Co-workers in plumbing firms may be hesitant to work with women or have had mixed experiences. One plumber recalls his experience with a co-worker, describing how “She will not get involved with any sewer work, blocked waste jobs or dirty property”. Plumbing hiring companies may see women as a liability.

As a result, women frequently face difficulty getting hired in the industry. However, others have a different opinion. According to one ex-plumber, “My old boss is one of the best plumbers I know!

She has never had to advertise, her customers love her as well”.

Physical Toll on the Body

Thai plumber repairing sink in restroom.

Plumbers do much more than fix toilets. A lot of the work involves physical labor that takes a toll on the body and may not be apparent right away. So, many plumbers suffer health issues later in life, like back problems or herniated discs.

Most of the workday is spent on foot or crawling, bending, and hunching, in addition to doing a lot of heavy lifting.

Lawsuits

A hand of a plumber handling adjustable wrench.

Plumbers face a high risk when it comes to lawsuits and one of the most common actions brought against them involves water damage to a client or customer’s property. Other lawsuits plumbers face involving injury or damage while doing repairs. Sometimes damage occurs because of other unforeseen plumbing problems, at no fault of the plumber doing the work.

See also  What are the Worst Parts of Being a Teacher?

Without good plumber insurance, problems can wreak havoc on a plumber’s reputation and bank account. Accidents can happen when we’re dealing with plumbing and plumbing repairs. And if insurance exists that covers it, it’s probably because a plumber has been sued over it at some point.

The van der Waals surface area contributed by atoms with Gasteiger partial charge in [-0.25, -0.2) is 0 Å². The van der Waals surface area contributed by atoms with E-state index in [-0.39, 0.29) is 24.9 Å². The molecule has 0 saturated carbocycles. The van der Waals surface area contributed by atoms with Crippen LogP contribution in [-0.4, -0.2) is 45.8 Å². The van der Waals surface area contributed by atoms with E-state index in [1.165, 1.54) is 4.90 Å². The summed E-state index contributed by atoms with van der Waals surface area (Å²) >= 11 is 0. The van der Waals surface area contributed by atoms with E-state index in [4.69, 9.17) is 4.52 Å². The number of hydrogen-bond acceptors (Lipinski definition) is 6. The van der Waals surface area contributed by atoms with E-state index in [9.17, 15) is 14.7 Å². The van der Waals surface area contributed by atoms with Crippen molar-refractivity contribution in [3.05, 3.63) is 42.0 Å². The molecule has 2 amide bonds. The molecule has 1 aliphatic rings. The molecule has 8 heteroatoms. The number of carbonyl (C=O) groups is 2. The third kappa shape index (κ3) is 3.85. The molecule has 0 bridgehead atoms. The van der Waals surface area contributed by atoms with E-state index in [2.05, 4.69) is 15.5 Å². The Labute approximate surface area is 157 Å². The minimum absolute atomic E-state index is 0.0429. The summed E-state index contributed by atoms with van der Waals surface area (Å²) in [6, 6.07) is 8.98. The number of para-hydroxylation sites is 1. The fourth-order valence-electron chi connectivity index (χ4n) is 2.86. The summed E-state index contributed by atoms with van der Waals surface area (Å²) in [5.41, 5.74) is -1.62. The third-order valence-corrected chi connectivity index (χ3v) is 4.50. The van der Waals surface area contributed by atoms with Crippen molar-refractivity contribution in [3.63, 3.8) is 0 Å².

General plumbing insurance may cover things like:

  1. Replacing property like a broken mirror
  2. Medical Expenses if a client trips over a pipe
  3. Legal fees if the client decides to sue

It’s Not All Bad

  • If we decided to take the plunge – and become plumbers (pun not intended), it wouldn’t be the absolute worst, all the time. A few things we could look forward to including:
  • Living in New York or Houston, we’d be in good company in the states with the highest population of plumbers
  • Plumbers make an average of $54,023 per year
  • Unless we lived in Seattle, then our average yearly earnings would be $78,325
  • If we were in the top ten percent of the highest-earning plumbers, we’d make around $95,000 or more per year

But if we wanted some adventure in our plumbing careers, we could consider moving to Alaska, the number one spot for plumbers to live and work. The average salary earned by Alaskan plumbers is $89,352 with the lowest ten percent earning approximately $78,000 per year.